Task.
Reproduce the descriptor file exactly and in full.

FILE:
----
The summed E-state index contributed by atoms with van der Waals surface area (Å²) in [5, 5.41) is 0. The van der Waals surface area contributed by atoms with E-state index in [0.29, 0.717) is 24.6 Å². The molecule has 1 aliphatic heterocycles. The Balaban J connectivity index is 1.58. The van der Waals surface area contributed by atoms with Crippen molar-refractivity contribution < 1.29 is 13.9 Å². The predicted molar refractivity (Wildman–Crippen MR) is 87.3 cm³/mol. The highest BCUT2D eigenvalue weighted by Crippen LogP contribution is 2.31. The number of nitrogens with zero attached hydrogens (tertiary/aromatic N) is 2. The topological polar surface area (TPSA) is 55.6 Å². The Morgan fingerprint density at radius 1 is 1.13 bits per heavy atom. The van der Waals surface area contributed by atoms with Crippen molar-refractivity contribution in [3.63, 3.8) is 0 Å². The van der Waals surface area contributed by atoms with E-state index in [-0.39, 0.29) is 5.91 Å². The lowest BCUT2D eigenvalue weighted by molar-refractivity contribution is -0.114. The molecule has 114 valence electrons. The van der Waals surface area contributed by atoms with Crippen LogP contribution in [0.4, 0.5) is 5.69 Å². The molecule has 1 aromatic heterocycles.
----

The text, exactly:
The summed E-state index contributed by atoms with van der Waals surface area (Å²) in [5, 5.41) is 0. The van der Waals surface area contributed by atoms with E-state index in [0.29, 0.717) is 24.6 Å². The molecule has 1 aliphatic heterocycles. The Balaban J connectivity index is 1.58. The van der Waals surface area contributed by atoms with Crippen molar-refractivity contribution < 1.29 is 13.9 Å². The predicted molar refractivity (Wildman–Crippen MR) is 87.3 cm³/mol. The highest BCUT2D eigenvalue weighted by Crippen LogP contribution is 2.31. The number of nitrogens with zero attached hydrogens (tertiary/aromatic N) is 2. The topological polar surface area (TPSA) is 55.6 Å². The Morgan fingerprint density at radius 1 is 1.13 bits per heavy atom. The van der Waals surface area contributed by atoms with Crippen molar-refractivity contribution in [3.63, 3.8) is 0 Å². The van der Waals surface area contributed by atoms with E-state index in [-0.39, 0.29) is 5.91 Å². The lowest BCUT2D eigenvalue weighted by molar-refractivity contribution is -0.114. The molecule has 114 valence electrons. The van der Waals surface area contributed by atoms with Crippen LogP contribution in [0.4, 0.5) is 5.69 Å². The molecule has 1 aromatic heterocycles.